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Osprey grounding highlights dangers of space-age aircraft

The Pentagon has thrown billions of dollars at over-engineered planes, but it can’t manage to keep them in the air.

By Connor Echols

The Air Force has grounded its fleet of Osprey aircraft in order to investigate a series of recent safety incidents, according to Breaking Defense. The news comes just a few weeks after the Air Force ordered inspections of its F-35 fleet due to ejector seat issues, which began flying again this week after an almost month-long stand-down.

The pair of incidents show the dangers of the military’s quest to replace older aircraft with high-tech planes that have a bad habit of breaking down. And the risk goes well beyond wasting taxpayer money: This year alone, eight U.S. soldiers have died in Osprey training crashes.

These recent incidents are far from the first issues that the Osprey has faced. The aircraft has a “tiltrotor” design, meaning that its twin propellers can be adjusted in order to fly like a helicopter or a plane. This leads to two things: The Osprey is very cool to look at, but it’s also very hard to keep in the air.

These issues have been clear from the start, as former Assistant Secretary of Defense Lawrence Korb told Responsible Statecraft back in June. “That darn thing should never have been bought,” said Korb, who was working in the Pentagon when the Osprey was being developed.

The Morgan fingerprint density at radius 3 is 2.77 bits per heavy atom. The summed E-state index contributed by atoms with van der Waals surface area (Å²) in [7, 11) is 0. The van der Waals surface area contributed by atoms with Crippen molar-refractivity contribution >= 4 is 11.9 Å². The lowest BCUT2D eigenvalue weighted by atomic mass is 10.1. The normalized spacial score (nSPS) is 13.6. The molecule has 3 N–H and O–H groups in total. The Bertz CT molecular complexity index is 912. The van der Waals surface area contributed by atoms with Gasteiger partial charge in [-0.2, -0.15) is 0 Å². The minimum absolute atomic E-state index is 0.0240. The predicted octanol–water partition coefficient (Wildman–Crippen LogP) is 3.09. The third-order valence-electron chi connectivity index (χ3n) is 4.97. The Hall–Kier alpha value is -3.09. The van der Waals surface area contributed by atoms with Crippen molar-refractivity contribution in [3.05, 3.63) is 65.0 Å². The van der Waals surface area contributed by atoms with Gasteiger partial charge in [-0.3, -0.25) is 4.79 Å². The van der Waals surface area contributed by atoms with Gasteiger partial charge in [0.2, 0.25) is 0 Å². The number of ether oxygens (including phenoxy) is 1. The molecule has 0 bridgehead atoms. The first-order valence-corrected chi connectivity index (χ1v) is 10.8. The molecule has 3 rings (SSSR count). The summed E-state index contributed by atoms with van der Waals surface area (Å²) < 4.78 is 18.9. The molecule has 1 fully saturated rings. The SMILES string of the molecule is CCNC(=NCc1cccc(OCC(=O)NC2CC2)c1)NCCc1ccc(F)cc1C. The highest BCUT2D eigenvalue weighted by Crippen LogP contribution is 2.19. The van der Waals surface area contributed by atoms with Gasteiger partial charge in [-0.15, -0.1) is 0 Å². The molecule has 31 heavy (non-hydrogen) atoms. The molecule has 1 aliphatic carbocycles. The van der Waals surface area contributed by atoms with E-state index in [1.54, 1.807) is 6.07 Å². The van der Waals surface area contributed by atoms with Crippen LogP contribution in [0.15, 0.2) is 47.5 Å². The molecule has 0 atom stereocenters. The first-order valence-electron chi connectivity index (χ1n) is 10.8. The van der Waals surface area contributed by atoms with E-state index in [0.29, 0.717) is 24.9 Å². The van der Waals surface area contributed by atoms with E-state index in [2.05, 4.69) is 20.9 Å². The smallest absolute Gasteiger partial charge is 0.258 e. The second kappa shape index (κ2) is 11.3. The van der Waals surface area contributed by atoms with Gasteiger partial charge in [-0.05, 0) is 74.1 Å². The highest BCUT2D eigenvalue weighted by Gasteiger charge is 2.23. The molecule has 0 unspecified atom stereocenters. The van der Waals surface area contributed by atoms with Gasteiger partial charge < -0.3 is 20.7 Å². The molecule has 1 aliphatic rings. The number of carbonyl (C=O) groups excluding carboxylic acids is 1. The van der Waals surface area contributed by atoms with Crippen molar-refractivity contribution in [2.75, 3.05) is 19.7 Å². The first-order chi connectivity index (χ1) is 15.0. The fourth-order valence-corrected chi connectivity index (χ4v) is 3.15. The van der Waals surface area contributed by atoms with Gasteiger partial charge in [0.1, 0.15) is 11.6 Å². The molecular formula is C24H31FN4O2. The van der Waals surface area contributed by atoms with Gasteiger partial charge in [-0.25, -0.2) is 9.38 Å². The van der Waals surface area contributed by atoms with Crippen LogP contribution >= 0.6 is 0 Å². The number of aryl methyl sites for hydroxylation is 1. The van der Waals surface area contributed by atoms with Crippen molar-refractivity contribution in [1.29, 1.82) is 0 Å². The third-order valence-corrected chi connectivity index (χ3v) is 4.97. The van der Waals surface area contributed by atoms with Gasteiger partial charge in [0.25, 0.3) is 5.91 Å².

The Osprey’s latest problem is related to the aircraft’s clutch. In short, a safety feature that would allow the plane to fly with just one engine is malfunctioning, causing the power load to quickly shift back and forth between the plane’s motors. The sudden shift makes it difficult to control the aircraft, forcing the pilot to immediately land.

Air crews have managed to safely land the Osprey during a pair of such incidents that occurred in the past six weeks. But, as an Air Force spokesperson told Breaking Defense, “if the aircrew were unable to control the aircraft when the incident occurs, it could result in loss of control and uncontrolled landing of the aircraft.” In other words, a mixture of luck and skill was the only thing standing between the soldiers onboard and yet another deadly crash. 

Source: Responsible Statecraft

 
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